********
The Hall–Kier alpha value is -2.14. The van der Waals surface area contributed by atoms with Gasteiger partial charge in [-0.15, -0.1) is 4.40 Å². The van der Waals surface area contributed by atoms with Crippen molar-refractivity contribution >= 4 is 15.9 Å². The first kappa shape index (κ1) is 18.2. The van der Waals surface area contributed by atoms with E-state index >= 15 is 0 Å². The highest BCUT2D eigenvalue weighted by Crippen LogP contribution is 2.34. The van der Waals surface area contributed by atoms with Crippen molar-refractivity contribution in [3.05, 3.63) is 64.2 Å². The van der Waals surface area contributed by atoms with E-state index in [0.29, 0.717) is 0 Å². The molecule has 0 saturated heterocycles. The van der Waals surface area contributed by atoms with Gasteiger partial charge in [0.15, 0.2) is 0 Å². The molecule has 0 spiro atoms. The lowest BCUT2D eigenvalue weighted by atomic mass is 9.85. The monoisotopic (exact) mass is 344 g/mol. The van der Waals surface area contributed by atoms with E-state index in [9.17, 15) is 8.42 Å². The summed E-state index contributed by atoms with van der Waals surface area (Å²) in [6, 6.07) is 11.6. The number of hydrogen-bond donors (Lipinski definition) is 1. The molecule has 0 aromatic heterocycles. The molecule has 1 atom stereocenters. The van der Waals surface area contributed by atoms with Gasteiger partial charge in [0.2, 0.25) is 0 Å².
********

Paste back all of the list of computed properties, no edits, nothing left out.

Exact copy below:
The Hall–Kier alpha value is -2.14. The van der Waals surface area contributed by atoms with Gasteiger partial charge in [-0.15, -0.1) is 4.40 Å². The van der Waals surface area contributed by atoms with Crippen molar-refractivity contribution >= 4 is 15.9 Å². The first kappa shape index (κ1) is 18.2. The van der Waals surface area contributed by atoms with E-state index >= 15 is 0 Å². The highest BCUT2D eigenvalue weighted by Crippen LogP contribution is 2.34. The van der Waals surface area contributed by atoms with Crippen molar-refractivity contribution in [3.05, 3.63) is 64.2 Å². The van der Waals surface area contributed by atoms with E-state index in [0.29, 0.717) is 0 Å². The molecule has 0 saturated heterocycles. The van der Waals surface area contributed by atoms with Gasteiger partial charge in [0.15, 0.2) is 0 Å². The molecule has 0 spiro atoms. The lowest BCUT2D eigenvalue weighted by atomic mass is 9.85. The monoisotopic (exact) mass is 344 g/mol. The van der Waals surface area contributed by atoms with E-state index in [9.17, 15) is 8.42 Å². The summed E-state index contributed by atoms with van der Waals surface area (Å²) in [6, 6.07) is 11.6. The number of hydrogen-bond donors (Lipinski definition) is 1. The molecule has 0 aromatic heterocycles. The molecule has 1 atom stereocenters. The van der Waals surface area contributed by atoms with Gasteiger partial charge in [0.2, 0.25) is 0 Å².